Randal Grichuk, Consistently Inconsistent

Ryley Delaney
2 years ago
I may be lambasted for saying this, but I believe Randal Grichuk has value. We’ll cut to the chase, he’s the definition of streaky. Between April 1st and May 31st, we all thought he changed. In 208 plate appearances, Grichuk had a slash line of .289/.322/.819 with 9 homers and a wRC+ of 119. He also walked 4.3% of the time while striking out 18.8% of the time. However, the most surprising statistic is the fact he had 39 RBIs.
Now, RBIs isn’t a very good statistic for determining whether or not a batter is good because it is totally dependent on whether or not the batters ahead of you get on (unless you hit 100 solo homers in a season), but it fooled me and many other Jays fans into thinking his approach had changed.
How about his next three months? Well it didn’t go as well. Between June 1st and August 31st, 272 plate appearances and had a slash line of .201/.246/.579 with 12 home runs, a wRC+ of 65 and 37 RBIs. His RBI pace slowed, but his home run production stayed the same. In fact, it marginally increased. He also increased both his walk rate (5.1%) and strikeout rate (23.9%) in this stretch.
September rolls around and the team has lost only once as I’m writing this article. Gurriel has carried the team on his back, but one player who is having a sneakily good half month is, you guessed it, Randal Grichuk.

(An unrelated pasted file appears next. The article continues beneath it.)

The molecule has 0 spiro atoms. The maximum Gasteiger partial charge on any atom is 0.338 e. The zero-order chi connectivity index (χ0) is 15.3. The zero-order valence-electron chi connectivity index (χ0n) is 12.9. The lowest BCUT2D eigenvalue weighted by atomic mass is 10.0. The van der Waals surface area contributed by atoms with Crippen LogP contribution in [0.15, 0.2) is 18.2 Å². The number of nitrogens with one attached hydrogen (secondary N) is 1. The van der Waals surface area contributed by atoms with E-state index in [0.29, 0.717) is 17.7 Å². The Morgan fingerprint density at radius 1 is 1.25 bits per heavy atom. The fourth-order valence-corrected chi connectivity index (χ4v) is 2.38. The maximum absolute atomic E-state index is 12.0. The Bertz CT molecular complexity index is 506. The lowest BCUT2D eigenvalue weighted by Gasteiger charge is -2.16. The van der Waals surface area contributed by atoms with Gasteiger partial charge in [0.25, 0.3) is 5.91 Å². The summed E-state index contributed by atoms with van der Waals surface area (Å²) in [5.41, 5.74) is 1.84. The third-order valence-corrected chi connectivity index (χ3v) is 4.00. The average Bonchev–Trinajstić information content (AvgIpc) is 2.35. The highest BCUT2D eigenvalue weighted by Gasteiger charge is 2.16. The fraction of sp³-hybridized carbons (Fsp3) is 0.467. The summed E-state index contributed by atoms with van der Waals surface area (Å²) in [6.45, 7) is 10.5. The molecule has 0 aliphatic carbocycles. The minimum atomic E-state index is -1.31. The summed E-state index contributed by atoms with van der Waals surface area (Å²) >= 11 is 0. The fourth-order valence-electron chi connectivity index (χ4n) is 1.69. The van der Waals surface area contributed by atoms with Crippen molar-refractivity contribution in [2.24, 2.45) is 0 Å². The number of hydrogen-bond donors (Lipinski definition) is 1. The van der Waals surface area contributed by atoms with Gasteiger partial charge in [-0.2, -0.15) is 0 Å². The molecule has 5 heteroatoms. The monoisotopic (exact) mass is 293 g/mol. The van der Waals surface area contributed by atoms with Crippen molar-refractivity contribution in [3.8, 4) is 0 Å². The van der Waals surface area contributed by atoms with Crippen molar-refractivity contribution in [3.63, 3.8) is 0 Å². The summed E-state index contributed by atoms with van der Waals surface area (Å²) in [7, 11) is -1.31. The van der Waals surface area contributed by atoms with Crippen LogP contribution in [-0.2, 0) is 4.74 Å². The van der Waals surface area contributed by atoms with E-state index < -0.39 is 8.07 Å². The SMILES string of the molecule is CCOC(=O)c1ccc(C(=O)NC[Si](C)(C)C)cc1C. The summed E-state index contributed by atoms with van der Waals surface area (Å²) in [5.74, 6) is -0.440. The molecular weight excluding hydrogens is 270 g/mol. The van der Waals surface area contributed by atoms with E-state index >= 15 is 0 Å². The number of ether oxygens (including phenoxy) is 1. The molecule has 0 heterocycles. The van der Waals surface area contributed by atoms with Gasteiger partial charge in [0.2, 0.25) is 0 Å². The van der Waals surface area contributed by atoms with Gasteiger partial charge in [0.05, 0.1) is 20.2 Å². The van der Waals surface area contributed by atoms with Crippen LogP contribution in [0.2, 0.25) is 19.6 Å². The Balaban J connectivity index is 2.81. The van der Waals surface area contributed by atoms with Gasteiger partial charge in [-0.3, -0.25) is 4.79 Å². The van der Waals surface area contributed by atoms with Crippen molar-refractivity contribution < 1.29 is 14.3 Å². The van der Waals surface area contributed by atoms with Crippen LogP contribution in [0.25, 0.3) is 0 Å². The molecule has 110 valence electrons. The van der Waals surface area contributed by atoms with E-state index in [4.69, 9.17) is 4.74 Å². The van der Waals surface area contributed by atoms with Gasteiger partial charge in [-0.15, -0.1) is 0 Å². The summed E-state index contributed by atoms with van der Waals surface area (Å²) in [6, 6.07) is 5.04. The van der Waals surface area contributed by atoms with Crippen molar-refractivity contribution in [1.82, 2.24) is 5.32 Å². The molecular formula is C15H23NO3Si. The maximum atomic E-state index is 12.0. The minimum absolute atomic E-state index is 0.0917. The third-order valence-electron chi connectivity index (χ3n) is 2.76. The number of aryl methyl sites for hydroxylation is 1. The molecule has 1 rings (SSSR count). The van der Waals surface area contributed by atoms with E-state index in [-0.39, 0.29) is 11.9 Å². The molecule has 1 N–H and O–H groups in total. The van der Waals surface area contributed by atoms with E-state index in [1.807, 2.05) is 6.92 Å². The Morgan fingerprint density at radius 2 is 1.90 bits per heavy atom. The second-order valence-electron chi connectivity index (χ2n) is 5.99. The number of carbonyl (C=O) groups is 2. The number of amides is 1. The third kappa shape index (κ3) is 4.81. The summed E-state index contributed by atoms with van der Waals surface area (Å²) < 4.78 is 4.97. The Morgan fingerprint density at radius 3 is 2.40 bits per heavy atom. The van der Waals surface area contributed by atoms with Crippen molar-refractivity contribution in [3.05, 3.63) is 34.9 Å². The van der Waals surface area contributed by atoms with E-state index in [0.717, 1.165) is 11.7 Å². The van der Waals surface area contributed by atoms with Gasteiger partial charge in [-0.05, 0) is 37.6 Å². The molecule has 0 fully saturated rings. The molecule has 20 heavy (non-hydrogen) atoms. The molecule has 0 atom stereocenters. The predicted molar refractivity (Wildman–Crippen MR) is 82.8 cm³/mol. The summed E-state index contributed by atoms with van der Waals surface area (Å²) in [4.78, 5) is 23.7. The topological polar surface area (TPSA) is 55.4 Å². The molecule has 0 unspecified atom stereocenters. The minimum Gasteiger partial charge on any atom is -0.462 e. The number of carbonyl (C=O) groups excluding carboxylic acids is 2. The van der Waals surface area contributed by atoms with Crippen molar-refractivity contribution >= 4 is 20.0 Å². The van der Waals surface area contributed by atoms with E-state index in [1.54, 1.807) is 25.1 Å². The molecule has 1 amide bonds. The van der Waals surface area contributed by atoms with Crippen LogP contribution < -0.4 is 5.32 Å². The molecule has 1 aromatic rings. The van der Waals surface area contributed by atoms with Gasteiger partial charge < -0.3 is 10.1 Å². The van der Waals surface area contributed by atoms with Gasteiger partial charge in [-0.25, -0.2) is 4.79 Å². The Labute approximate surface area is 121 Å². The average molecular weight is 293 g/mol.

In 13 games in September, he has a slash line of .419/.472/.613 with a dinger, 5 RBIs and a wRC+ of 192. HE has also walked 11.1% of the time with a strikeout rate of 11.1%. Obviously this will not be sustainable and I’m not prepared to allow myself to believe once again, but when Grichuk hits like this, he is important.

Randal Grichuk’s bat goes BRRRR:

I think the debate of “Randal Grichuk is not a good batter” is a fair one. While his simple batting statistics like average don’t stick out, it also doesn’t scream “he’s unplayable”. In his 7 year career, his worst batting average was a .238 while his best was a .276. His career average is .247, so you know what you get. So what’s Grichuk’s other main issue? Well it comes from the fact that Grichuk does not walk.
Like, it’s bad. He’s cut down his K% in the past two seasons, 21.2% for 2020 and 20.9% this season (his previous lowest was 26% in 2019). However, his walk rate has been consistent his entire career. It usually hovers around 5.6-5.9% with an outlier of 6.3 in St.Louis. This season has been his worst since his 47 games as a 22 year old in 2014 as it sits at 5.2% this season.
So I understand that argument completely. Yes, sometimes it’s unbearable watching him bat in cold stretches. Yes, he is incredibly streaky, and yes, he’ll never start a rally. There is one thing you can count on Grichuk’s bat to do and it comes from those glorious biceps.
Randal Grichuk absolutely mashes the ball out of the park. Want to know the only season where Grichuk didn’t hit or wasn’t expected to hit 20 or more homers? His 2014 season as a 22 year old. In fact, even if you bump it up to 25 homers, he missed out on only his 2014 season.
With the bat, you know four aspects of Grichuk are a guarantee. You know he’ll walk between 5.6-5.9% of the time, he’ll have an average around .230-.250, you know that he’s incredibly streaky and most importantly, you know he’ll smash home runs, regardless if he’s on a hot streak or cold streak.
Home runs are home runs. Even if they come in small bursts, they help a team win. This argument depends on how much you value a home run, but for me, hitting 25 dingers a season while being inconsistent is still valuable. Especially when…

Grichuk is not a center fielder:

Grichuk’s defense is good. Well, in right field it is, but we’ll get to that.